Calvin believed in predestination. How many of you remember reading about that in school and thinking it was an absolutely horrible idea? I did too. The way it was taught to me in school was that God decided before we were even born what we were going to do, and whether we were going to go to heaven and hell. A person could live a good and holy life, I was taught, and still be damned. I thought this was horrific.
In seminary, though, I learned what Calvin had really meant. Like Luther, Calvin was pastoring people who had been deeply traumatized by the idea that they had to work, or buy, their way into heaven. They were anxious and fearful. And so Calvin began to teach something in line with the Bible passage we read today: if God loves you, nothing you do can separate you from the love of God. In other words, there is nothing you can do to lose your salvation if God has already decided to save you. There is nothing so bad that you can do that can cause you to go to hell.
Predestination is not the same thing as God deciding your every movement. We are not pawns on a chess board whose moves are planned our in advance. Instead, predestination was meant to be an assurance to an anxious people that they could stop being afraid. To be fair, Calvin didn’t believe everyone was going to go to heaven, but he did believe that if you were asking whether or not you would, that was a good sign that you were. It sounds terrible in our present-day context, but we have to understand that it was absolutely liberating in Calvin’s time.
Reformation Wall in Geneva.
The good news that came out of that was about grace. John Calvin, like Luther, taught that we were saved by grace alone. There was nothing so good that we could do to work our way to salvation, and there was nothing so bad we could do to work our way out.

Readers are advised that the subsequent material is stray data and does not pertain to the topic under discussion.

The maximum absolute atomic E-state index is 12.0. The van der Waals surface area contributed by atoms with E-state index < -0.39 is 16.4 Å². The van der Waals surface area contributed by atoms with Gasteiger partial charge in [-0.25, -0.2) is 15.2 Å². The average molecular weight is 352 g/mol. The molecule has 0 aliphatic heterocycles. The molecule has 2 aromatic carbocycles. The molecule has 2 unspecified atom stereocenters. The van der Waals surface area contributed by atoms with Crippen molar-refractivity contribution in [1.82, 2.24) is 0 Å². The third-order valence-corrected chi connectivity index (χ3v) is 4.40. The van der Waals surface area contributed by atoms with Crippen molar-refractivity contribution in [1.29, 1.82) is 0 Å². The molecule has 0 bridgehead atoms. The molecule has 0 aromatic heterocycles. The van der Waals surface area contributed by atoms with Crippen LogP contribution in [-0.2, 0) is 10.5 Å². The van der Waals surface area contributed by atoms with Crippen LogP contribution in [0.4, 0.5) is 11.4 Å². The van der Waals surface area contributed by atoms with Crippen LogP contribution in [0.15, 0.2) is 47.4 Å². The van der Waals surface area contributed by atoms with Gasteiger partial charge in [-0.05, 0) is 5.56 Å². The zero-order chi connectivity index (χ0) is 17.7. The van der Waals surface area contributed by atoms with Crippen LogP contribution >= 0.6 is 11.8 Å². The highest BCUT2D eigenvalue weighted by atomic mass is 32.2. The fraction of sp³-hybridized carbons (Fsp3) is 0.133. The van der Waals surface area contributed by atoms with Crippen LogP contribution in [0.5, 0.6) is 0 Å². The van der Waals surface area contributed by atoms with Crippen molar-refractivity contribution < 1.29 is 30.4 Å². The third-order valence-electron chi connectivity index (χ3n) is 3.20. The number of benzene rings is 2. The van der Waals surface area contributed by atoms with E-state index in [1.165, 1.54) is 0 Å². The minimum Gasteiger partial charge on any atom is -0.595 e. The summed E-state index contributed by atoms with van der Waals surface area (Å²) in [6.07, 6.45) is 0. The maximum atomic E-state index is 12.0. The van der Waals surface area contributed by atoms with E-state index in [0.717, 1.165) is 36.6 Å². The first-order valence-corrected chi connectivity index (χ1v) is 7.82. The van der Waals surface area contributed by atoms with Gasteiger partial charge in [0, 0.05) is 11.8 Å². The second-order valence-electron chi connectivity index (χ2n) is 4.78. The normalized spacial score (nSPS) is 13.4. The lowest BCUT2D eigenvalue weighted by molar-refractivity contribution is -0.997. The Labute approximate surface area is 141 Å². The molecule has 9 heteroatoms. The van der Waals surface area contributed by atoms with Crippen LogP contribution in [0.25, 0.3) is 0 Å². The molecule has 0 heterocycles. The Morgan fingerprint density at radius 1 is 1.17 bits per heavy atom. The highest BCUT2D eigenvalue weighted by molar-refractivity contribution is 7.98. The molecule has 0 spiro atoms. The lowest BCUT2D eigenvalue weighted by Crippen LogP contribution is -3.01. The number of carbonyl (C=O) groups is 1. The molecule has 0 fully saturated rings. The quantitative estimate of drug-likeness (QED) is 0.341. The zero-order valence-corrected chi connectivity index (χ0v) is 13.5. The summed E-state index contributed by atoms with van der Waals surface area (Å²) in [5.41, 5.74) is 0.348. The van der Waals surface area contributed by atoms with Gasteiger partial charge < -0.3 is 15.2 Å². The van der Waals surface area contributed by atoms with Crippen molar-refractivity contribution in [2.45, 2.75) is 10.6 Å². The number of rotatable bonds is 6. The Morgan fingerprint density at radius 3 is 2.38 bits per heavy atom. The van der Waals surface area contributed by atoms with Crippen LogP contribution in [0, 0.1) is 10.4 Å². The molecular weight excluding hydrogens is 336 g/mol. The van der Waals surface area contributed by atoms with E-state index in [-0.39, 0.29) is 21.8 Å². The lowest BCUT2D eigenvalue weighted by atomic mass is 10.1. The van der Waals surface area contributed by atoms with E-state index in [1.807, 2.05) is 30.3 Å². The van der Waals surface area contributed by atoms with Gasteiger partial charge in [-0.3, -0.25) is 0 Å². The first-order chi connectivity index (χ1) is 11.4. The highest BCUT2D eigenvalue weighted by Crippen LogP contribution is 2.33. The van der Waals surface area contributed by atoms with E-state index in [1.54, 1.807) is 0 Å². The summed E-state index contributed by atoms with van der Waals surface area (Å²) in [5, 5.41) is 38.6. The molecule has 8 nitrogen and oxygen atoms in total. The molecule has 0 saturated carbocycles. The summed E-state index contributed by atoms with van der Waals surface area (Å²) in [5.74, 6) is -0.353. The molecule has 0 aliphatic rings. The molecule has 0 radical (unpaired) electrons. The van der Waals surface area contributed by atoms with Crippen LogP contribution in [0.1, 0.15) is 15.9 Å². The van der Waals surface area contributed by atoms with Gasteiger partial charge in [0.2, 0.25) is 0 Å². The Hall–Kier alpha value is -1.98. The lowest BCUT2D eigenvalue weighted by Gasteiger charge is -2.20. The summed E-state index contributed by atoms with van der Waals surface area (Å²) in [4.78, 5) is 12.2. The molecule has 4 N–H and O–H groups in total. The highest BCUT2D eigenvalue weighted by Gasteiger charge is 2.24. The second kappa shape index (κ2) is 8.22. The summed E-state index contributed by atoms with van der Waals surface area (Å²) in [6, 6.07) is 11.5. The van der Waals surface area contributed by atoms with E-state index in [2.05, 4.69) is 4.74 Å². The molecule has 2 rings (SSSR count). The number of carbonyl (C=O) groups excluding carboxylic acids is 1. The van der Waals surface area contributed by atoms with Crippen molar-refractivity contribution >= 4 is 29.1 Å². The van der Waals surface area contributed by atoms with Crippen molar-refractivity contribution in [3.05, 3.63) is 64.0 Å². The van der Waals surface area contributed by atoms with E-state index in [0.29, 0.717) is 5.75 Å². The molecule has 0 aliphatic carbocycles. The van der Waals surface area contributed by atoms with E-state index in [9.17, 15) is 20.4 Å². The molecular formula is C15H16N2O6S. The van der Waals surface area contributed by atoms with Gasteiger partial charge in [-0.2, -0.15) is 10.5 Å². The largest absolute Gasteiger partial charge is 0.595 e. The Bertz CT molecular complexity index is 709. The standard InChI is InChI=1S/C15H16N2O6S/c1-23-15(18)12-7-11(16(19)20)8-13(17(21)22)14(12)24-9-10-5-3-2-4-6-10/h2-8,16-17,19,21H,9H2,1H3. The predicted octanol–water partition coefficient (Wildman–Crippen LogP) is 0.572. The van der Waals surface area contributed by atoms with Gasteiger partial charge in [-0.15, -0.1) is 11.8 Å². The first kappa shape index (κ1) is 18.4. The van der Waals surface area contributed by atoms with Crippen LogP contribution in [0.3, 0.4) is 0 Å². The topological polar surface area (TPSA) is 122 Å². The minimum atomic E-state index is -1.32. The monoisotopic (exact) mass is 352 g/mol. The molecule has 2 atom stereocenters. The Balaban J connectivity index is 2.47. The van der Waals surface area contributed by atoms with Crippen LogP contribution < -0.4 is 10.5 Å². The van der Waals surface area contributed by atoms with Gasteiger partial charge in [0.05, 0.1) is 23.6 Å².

Where I agree with Calvin is that I believe we receive God’s grace. We don’t receive it because we deserve it, because that’s not grace. We receive it because God loves us so much that God could never abandon us. Where I disagree with Calvin, and where many Reformed Christians disagree with him, is the idea that only some people receive God’s grace. I believe we all do. To put it another way, as many others have said before me, if there is a hell, I believe that God’s love means that it is empty. I believe that because I believe that grace is real.
And so the question that remained for people of faith was this: How do you respond to the grace that you have been given?
The churches that John Calvin inspired are often called “Reformed churches”. This is different from other churches of the Reformation, like the Lutheran church. Reformed churches believe that the grace of God, and our response to God’s grace, is central to what it means to be a Christian.